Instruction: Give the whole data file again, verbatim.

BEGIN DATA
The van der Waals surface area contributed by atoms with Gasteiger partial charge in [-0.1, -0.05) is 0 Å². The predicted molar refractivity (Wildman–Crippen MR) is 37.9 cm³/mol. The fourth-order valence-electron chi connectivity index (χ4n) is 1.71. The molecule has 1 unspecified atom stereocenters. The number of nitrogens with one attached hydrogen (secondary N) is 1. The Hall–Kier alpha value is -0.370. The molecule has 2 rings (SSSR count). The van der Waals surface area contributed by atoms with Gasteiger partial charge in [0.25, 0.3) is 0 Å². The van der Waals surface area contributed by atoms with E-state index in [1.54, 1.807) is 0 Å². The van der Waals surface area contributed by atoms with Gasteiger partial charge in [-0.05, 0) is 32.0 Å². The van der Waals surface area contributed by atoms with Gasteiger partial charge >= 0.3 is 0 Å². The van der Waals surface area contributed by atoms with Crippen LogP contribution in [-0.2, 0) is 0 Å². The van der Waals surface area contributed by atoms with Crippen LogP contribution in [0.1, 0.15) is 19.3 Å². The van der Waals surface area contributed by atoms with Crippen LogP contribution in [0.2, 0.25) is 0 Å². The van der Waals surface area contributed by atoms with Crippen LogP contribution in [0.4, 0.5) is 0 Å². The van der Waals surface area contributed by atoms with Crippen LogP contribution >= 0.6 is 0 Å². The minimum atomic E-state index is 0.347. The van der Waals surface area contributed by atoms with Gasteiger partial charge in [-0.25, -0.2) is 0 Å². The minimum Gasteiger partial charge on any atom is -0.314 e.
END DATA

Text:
The van der Waals surface area contributed by atoms with Gasteiger partial charge in [-0.1, -0.05) is 0 Å². The predicted molar refractivity (Wildman–Crippen MR) is 37.9 cm³/mol. The fourth-order valence-electron chi connectivity index (χ4n) is 1.71. The molecule has 1 unspecified atom stereocenters. The number of nitrogens with one attached hydrogen (secondary N) is 1. The Hall–Kier alpha value is -0.370. The molecule has 2 rings (SSSR count). The van der Waals surface area contributed by atoms with Gasteiger partial charge in [0.25, 0.3) is 0 Å². The van der Waals surface area contributed by atoms with E-state index in [1.54, 1.807) is 0 Å². The van der Waals surface area contributed by atoms with Gasteiger partial charge in [-0.05, 0) is 32.0 Å². The van der Waals surface area contributed by atoms with Gasteiger partial charge >= 0.3 is 0 Å². The van der Waals surface area contributed by atoms with Crippen LogP contribution in [-0.2, 0) is 0 Å². The van der Waals surface area contributed by atoms with Crippen LogP contribution in [0.1, 0.15) is 19.3 Å². The van der Waals surface area contributed by atoms with Crippen LogP contribution in [0.2, 0.25) is 0 Å². The van der Waals surface area contributed by atoms with Crippen LogP contribution in [0.4, 0.5) is 0 Å². The van der Waals surface area contributed by atoms with Crippen LogP contribution >= 0.6 is 0 Å². The minimum atomic E-state index is 0.347. The van der Waals surface area contributed by atoms with Gasteiger partial charge in [-0.25, -0.2) is 0 Å². The minimum Gasteiger partial charge on any atom is -0.314 e.